Produced by Clint Eastwood, Frank Marshall,
Tim Moore, Allyn Stewart
Written by Todd Komarnicki
Based on Highest Duty by
Chesley Sullenberger and Jeffrey Zaslow
Directed by Clint Eastwood
Starring Tom Hanks, Aaron Eckhart,
Laura Linney, Anna Gunn,
Autumn Reeser, Holt McCallany,
Mike O’Malley, Jamey Sheridan,
Jerry Ferrara, Molly Hagan,
Max Adler, Sam Huntington
In dramatizing the true life heroics of Captain Chesley “Sully” Sullenberger’s historic Hudson River landing on January 15, 2009, 86-year-old Clint Eastwood delivers pure, meat-and-potatoes filmmaking that defines sheer professionalism.
It makes sense in a film that certainly covers a fair deal of thematic ground in its tight 96 minutes (a miracle for a Clint film), but in the end, Sully is all about business—getting the damn job done.
It’s encapsulated, through and through, in Tom Hanks’ masterful performance as the title character. During the thrilling recreation of the aircraft’s bird-strike, engine blow-out and subsequent river landing, Hanks’ eyes are fixated on nothing more than accomplishing what he needs to do. He knows he needs to land the plane. He knows he won’t be able to make it make to an airport runway. He knows they’re landing in the Hudson.
But most of all, he knows he needs to deliver each of the 155 people aboard the plane safely back to their families. In perhaps Hanks’ strongest moment in the film, he is told that all 155 people have been accounted for, alive and well. His relief is so palpable that we exhale in unison with him. He had one job to do, and by all means, he got it done.
Sully highlights the perilous 208 seconds of this event—two different times in fact, both presented in separate contexts—as well as the aftermath that surfaced, between the media circus and investigations performed by the by-the-book hearings committee. This committee, led by fine supporting performances from Mike O’Malley and Anna Gunn, insists that Sully could have landed the plane on a runway. But Sully and his co-pilot Jeff Skiles (a great Aaron Eckhart) know otherwise. They were there, and no matter what the simulations say, these men know they accomplished what needed to be done.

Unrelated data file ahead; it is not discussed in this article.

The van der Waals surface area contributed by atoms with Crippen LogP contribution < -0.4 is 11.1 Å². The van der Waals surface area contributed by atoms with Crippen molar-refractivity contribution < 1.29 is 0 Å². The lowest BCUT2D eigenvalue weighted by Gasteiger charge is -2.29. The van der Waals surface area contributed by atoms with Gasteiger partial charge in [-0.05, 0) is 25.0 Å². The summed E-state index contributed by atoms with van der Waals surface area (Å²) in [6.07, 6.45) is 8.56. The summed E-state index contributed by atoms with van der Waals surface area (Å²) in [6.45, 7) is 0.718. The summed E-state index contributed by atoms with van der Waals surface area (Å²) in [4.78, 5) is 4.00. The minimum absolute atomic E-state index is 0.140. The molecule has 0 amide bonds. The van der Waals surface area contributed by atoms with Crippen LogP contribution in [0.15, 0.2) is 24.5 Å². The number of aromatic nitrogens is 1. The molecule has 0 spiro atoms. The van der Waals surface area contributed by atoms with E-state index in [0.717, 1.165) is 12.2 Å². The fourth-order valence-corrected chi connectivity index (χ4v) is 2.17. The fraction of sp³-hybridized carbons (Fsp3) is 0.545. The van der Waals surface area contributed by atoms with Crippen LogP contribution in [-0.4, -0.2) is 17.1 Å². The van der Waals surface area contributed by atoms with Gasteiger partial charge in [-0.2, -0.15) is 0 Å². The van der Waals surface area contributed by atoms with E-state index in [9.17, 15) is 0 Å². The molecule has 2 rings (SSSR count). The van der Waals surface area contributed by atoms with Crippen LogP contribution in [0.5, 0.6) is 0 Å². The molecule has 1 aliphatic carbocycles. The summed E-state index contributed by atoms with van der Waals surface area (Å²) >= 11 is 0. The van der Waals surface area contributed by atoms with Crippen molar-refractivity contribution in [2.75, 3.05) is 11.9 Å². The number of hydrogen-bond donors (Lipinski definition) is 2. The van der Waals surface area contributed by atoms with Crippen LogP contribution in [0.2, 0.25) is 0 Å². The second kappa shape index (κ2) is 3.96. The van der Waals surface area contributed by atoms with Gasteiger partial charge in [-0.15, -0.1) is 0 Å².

But don’t call them heroes.
As Sully tells Katie Couric (playing herself) in an interview, “I don’t feel like a hero. I was just doing my job.”—again, highlighting the recurring theme of Eastwood’s latest film, and so many others to come before it. If anything, the hero here is Clint himself. Eastwood is a fine, fine filmmaker who delivers incredibly polished and crafted works regularly. Even the worst Eastwood film is leaps and bounds above the best that others have to offer.
But, like Sully, Eastwood would likely reject the term “hero” bestowed upon him. He’s just doing his job.